Greipel storms to victory
After storming his way to four bunch wins last year, going winless for a whole 20 stages at this year’s Tour de France and being upstaged by rival Mark Cavendish (Dimension Data) will have felt like a big comedown for André Greipel (Lotto-Soudal)
But today, with Cavendish out of the picture, he was the quickest at the finish line, surging past Alexander Kristoff (Katusha) and holding off an accelerating Peter Sagan (Tinkoff).
His Lotto-Soudal team assisted him well in the closing stages, leading the race into the crucial final corner, although Greipel was subsequently forced to improvise and force his way onto Kristoff’s wheel as his Katusha team took control on the finishing straight.
Winning the so-called ‘World Championships of sprinting’ makes up for any previous disappointment, and he can go home now content with what now looks like a successful Tour, and in the process has also kept his extraordinary record of winning at least one stage in each of the six Tours de France he has entered intact.
Etixx-QuickStep have a nightmare
We’re not sure just how many mirrors were broken and ladders walked under by Etixx-QuickStep personnel overnight, but their riders endured all manner of bad luck on Sunday.
Even before they made a mess of their lead-out, with Marcel Kittel unable to contest the finishing sprint, Etixx-QuickStep had suffered a horrible succession of things going wrong.
First Tony Martin surprisingly abandoned with just 60km to go, his team citing knee pain as the reason. Then Kittel endured the bike change from hell, having to stop following a mechanical and being forced to wait for ages after being unhappy with his rear wheel. His frustration was made clear by a furious toss of said wheel to the ground.
Then their GC rider Dan Martin was given a fright as he suffered a mechanical, although he managed to pace his way back into the bunch with little hassle.
Watch: Tour de France 2016 stage 21 highlights
Sky get Froome home safely
For yet another Parisian stage of the Tour de France, we were treated to the sight of the Team Sky riders crossing the finish line arm in arm – this time with a full set of riders after all nine managed to make it to the finish without abandoning.
It was a frantic finale to the stage, and some riders were caught up in crashes, but not Froome, who managed to keep himself safe and prevent the possibility of any disaster taking the yellow jersey from his shoulders.
Donning special modified Sky jerseys, that featured a yellow stripe to go with the customary black, the Sky riders were all smiles, finally able to relax having defend the jersey for the past two weeks.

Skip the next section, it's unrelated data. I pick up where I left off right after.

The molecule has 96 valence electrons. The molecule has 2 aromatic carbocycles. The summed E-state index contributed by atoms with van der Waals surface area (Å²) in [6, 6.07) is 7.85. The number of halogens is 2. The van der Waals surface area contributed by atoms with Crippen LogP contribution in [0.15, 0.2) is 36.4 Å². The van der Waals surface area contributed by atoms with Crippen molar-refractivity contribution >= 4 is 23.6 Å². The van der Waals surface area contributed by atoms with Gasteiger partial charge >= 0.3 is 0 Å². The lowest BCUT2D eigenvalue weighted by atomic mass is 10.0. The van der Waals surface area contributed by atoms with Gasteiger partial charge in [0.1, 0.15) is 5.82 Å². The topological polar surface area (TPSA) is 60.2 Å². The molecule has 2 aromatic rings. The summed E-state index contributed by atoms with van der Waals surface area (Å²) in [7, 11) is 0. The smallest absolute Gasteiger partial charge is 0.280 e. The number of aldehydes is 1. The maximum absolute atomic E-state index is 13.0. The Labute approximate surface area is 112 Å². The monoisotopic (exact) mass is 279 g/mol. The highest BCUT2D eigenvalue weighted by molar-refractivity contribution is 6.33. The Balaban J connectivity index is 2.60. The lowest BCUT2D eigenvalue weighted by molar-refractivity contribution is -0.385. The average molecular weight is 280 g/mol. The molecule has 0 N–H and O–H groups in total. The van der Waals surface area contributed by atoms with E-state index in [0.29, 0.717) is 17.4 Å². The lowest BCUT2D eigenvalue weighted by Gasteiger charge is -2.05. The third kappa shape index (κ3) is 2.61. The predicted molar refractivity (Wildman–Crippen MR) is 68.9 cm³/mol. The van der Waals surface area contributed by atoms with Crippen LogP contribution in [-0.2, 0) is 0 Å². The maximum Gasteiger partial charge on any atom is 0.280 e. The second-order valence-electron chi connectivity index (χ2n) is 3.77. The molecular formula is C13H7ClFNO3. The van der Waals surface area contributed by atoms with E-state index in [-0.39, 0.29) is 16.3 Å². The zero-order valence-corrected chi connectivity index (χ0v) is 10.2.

Froome was also quick to thank his teammates on the podium, opening his speech with a tribute to them as well as coaching staff Dave Brailsford and Tim Kerrison.
Joaquim Rodriguez given fitting send-off
The honour of being the first rider on the road as the race enters the Champs Élysées for the first time is usually bestowed to the yellow jersey, to soak up the cheers of the huge crowds that line the roads.
But sometimes a special dispensation is made for a high-profile rider making their last ever appearance at the Tour, and this year that man was Joaquim Rodriguez (Katusha).
The Spaniard announced during the first rest day that he would be retiring at the end of the season, and has enjoyed a glittering Tour de France career in which he has appeared five times, won three stages and finished as high as third overall in 2013.
Froome and Sky drinking beer, not the usual champagne
The run-in to Paris was a typically relaxed, celebratory affair, with the sight of riders happily chatting to each other while travelling at a snail’s pace a comfortingly familiar sight.
What was less familiar was the choice of drinks Chris Froome and Team Sky opted for to toast their achievement. This being France, we’re accustomed to seeing the yellow jersey-winning team sipping champagne early on in the stage, but Sky were seen each enjoying a bottle of beer each – specifically, a Belgian Leffe.
Sky are renowned for tearing up the rulebook and doing things their own, progressive way, and there will surely be some traditionalists upset by this latest rejection of Francophile traditions – though we’re not sure what marginal gains drinking beer offer.